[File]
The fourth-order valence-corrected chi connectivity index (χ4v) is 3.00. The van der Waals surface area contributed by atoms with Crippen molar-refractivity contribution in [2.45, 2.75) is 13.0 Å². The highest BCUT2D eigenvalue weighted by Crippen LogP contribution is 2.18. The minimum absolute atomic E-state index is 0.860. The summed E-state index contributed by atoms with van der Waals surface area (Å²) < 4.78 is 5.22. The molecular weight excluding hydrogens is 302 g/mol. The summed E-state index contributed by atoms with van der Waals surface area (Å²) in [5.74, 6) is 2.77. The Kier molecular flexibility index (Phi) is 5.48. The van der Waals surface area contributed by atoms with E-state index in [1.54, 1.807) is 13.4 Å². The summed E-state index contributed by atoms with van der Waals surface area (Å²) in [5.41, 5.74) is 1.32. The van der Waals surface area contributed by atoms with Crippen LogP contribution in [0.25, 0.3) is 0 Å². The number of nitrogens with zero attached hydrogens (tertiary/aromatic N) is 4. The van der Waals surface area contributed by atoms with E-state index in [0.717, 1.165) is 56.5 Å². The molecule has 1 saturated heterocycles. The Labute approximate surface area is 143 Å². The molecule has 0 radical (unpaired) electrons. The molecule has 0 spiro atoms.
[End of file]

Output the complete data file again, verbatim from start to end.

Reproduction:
The fourth-order valence-corrected chi connectivity index (χ4v) is 3.00. The van der Waals surface area contributed by atoms with Crippen molar-refractivity contribution in [2.45, 2.75) is 13.0 Å². The highest BCUT2D eigenvalue weighted by Crippen LogP contribution is 2.18. The minimum absolute atomic E-state index is 0.860. The summed E-state index contributed by atoms with van der Waals surface area (Å²) < 4.78 is 5.22. The molecular weight excluding hydrogens is 302 g/mol. The summed E-state index contributed by atoms with van der Waals surface area (Å²) in [5.74, 6) is 2.77. The Kier molecular flexibility index (Phi) is 5.48. The van der Waals surface area contributed by atoms with E-state index in [1.54, 1.807) is 13.4 Å². The summed E-state index contributed by atoms with van der Waals surface area (Å²) in [5.41, 5.74) is 1.32. The van der Waals surface area contributed by atoms with Crippen LogP contribution in [0.25, 0.3) is 0 Å². The number of nitrogens with zero attached hydrogens (tertiary/aromatic N) is 4. The van der Waals surface area contributed by atoms with E-state index in [0.717, 1.165) is 56.5 Å². The molecule has 1 saturated heterocycles. The Labute approximate surface area is 143 Å². The molecule has 0 radical (unpaired) electrons. The molecule has 0 spiro atoms.